What can a child learn through play? Quite a lot, it turns out. When you engage a child in the right game, it acts as part-mnemonic device, part-edutaining moment.
Shonali Lihala, Chief Play Officer at play centre Katie Jane Dubai, explains: “Play is an activity that by its nature is self-directed and intrinsically motivated. It is the way children experiment with reality and 'test' how things might work. Play is how children test their own boundaries, try new things, it helps children teach themselves and process new information. Play is often a good indicator of a child's social, emotional and physical development for that reason.”
Source: UNICEF and Lego Foundation paper, ‘Learning through Play’
Playing is also a lesson in imagination and its exercise. “We have seen that children’s playful experiences unveil their remarkable abilities in exploration, imagination, and creativity,” explains Asha Ramchandani, co-founder of Dubai-based children’s play museum OliOli. “The hands-on elements of play enforce the autonomy of the child through understanding their environments and contributing to their surroundings, which builds their confidence in bringing change and development to their world.”
We have seen that children’s playful experiences unveil their remarkable abilities in exploration, imagination, and creativity.
Tanya Dharamshi, Clinical Director and Counselling Psychologist at Priory Wellbeing Centre, Dubai and Abu Dhabi, echoes the sentiment, offering the following tips for getting the most out of play time:
1. Role-play. Children learn lots from role-playing with adults or other children. Parents can role play certain scenarios with their children, to teach them new social skills. For example; ‘Let’s pretend we are friends going to play at the playground and there is only one swing and we both want to go on it’. They can ‘role play’ how the child should respond and share. This sort of role playing can teach children so much. They have to solve a problem and think about what is right and wrong and fair, and communicate all this.
2. Turn-taking. This is an important part of play for young children and often young people find this hard. Try playing family games that involve turn taking so young people get used to coping with this again.
3. ‘Emotion reading’ games. These can be fun and useful games to play with your child. Write down an emotion on a piece of paper and take it in turns to act them out with body language and facial expressions. Often difficulties in the playground occur due to young people misreading each other's body language.”
What about pretend play?
“Pretend or ‘make believe’ play typically sees children acting out scenarios or stories in which they explore and test out different roles, perspectives, ideas, and emotions. This might involve play with conventional toys, like a young child’s attempts to feed a doll or race toy vehicles against one another. It may also involve more symbolic or imaginative interactions, when objects are used to represent something else entirely,” explains Ola Ahmed, Consultant Lead Child and Adolescent Psychologist, Priory Wellbeing Centre, Dubai and Abu Dhabi.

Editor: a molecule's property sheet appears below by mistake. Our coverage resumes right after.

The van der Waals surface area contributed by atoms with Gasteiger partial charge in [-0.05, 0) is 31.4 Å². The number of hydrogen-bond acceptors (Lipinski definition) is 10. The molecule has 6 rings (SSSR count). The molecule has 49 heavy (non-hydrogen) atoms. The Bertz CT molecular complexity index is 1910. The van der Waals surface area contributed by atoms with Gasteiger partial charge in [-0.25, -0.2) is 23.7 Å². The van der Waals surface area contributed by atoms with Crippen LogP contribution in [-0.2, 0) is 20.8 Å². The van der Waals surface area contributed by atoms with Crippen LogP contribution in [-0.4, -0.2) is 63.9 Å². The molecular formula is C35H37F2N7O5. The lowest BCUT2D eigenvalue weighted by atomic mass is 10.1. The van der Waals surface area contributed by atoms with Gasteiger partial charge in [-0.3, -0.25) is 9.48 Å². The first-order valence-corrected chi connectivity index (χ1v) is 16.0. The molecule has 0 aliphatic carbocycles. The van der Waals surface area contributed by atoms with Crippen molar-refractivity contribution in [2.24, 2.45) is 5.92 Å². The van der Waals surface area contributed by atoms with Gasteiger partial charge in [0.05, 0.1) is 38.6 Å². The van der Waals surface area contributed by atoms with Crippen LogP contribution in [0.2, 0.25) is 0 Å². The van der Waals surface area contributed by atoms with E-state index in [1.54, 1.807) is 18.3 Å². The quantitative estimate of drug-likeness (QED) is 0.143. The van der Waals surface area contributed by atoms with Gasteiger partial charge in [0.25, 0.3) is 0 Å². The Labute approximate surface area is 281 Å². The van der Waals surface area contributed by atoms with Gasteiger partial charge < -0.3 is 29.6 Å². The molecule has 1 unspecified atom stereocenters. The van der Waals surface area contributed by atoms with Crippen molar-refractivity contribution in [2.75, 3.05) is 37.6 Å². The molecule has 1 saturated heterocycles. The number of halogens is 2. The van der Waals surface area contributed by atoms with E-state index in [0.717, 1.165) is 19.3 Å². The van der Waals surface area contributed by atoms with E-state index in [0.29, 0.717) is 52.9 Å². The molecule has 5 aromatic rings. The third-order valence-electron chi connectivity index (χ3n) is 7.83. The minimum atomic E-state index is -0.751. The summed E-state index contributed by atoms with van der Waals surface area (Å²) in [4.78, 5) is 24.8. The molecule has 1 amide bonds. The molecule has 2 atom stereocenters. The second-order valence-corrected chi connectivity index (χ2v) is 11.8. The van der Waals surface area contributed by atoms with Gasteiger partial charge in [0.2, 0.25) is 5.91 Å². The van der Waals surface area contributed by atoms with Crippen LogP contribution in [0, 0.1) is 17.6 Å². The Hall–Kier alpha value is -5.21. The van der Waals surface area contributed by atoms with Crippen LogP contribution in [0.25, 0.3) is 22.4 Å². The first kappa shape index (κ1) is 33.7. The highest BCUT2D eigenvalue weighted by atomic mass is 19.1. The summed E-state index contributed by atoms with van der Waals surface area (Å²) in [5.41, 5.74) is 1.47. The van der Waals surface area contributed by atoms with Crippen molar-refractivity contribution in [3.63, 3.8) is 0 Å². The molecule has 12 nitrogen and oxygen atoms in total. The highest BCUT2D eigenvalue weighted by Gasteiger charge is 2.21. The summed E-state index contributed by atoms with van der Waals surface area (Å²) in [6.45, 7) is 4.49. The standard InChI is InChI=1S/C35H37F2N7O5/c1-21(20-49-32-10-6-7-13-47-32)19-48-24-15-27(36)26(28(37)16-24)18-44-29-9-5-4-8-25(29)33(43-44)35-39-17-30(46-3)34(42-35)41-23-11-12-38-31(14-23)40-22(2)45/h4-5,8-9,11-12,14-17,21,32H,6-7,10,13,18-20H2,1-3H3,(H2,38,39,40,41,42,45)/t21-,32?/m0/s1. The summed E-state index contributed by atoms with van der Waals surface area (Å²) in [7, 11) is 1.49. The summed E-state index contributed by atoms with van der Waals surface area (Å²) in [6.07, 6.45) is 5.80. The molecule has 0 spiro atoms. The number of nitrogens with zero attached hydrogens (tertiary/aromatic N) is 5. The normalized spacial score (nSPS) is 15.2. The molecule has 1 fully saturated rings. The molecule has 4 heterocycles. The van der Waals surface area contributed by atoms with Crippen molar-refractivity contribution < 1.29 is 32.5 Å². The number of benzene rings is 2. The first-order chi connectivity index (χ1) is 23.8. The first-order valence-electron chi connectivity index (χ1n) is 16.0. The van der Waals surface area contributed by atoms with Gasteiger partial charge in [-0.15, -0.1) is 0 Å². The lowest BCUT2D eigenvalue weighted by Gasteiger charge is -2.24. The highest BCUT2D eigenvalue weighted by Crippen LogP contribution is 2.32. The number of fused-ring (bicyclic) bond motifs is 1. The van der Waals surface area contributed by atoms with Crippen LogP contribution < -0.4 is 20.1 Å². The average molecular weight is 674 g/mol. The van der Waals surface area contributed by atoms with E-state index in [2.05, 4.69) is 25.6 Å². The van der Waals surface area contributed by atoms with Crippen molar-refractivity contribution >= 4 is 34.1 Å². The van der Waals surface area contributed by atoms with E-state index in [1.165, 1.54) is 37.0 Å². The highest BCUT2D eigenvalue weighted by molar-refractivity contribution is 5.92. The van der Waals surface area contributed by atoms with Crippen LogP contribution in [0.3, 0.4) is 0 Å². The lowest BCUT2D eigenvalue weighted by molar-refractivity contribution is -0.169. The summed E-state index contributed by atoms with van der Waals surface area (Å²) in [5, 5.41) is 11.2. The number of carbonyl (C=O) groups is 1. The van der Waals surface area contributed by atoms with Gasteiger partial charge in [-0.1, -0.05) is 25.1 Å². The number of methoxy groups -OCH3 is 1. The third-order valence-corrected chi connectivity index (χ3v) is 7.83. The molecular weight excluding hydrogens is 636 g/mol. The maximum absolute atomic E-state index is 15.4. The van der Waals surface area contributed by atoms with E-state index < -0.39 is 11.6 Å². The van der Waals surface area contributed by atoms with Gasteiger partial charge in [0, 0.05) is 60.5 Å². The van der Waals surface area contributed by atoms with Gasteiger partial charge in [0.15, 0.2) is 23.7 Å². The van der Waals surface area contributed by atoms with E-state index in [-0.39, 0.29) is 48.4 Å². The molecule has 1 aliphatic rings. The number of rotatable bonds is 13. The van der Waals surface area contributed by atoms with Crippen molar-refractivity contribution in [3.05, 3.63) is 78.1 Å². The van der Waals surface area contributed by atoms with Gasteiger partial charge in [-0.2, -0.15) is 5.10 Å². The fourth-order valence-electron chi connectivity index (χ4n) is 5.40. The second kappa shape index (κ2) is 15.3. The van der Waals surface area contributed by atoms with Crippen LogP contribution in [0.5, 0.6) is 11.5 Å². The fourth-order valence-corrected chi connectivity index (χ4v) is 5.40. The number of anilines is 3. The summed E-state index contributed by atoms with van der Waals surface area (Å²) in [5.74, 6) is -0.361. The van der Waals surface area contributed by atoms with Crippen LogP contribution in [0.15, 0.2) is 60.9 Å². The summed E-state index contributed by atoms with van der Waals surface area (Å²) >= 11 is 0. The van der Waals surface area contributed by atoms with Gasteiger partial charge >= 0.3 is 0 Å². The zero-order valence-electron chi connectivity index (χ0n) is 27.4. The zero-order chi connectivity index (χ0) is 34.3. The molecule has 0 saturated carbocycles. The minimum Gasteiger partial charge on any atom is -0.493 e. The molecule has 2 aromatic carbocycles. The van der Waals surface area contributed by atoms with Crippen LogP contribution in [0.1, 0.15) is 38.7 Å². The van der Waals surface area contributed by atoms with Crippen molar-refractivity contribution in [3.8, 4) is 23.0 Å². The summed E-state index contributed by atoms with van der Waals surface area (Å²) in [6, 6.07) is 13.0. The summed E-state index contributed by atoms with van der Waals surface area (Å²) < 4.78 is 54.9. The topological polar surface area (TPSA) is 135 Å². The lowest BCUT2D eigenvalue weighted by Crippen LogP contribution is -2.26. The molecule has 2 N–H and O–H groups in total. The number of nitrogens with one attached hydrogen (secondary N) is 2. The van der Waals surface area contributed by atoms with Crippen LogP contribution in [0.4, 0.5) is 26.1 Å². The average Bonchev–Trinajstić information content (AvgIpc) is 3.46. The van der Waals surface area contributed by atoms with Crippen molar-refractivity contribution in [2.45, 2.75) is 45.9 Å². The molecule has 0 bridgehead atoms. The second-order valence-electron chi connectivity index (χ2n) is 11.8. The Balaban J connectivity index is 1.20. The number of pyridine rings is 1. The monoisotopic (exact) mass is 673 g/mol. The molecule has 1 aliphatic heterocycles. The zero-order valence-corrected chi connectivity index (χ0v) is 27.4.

Ahmed offers these tips to better a child’s imagination:
• Provide toys and materials that lend to pretend play. This could include toy vehicles, dolls/figurines, playdough and costumes for dressing up. Props and objects representing everyday objects such as a toy kitchen set are also helpful for encouraging pretend play. When playing with toddlers, consider modelling and prompting pretend play using puppets and toys that can ‘come to life’.
• Let the kids take the lead. Instead of giving instructions or suggestions, try to comment on what your child is doing while they play. This child-directed approach allows play to progress at your child’s pace and according to their own interests and ideas, in turn supporting the emergence of flexible and creative thinking. In addition to this, regular child-directed play helps to foster strong parent-child relationships and therefore supports your child’s overall mental health and wellbeing.
• Ask questions. Help your child to demonstrate and build on their skills by showing an interest in their ideas and asking open-ended follow-up questions. Try reading and discussing imaginative stories jointly and encourage your child to consider what might happen next in the story. More broadly, providing your child with a wide range of life experiences is likely to help stimulate their creativity and imagination. Consider how you can provide the space, time, materials, and encouragement that your child requires to explore new experiences, both at home and elsewhere.
The whole draw of using play to teach is, the lesson becomes a by-product of a fun time. The child will absorb knowledge without even realising it. If they are engaged, teaching becomes child’s play.
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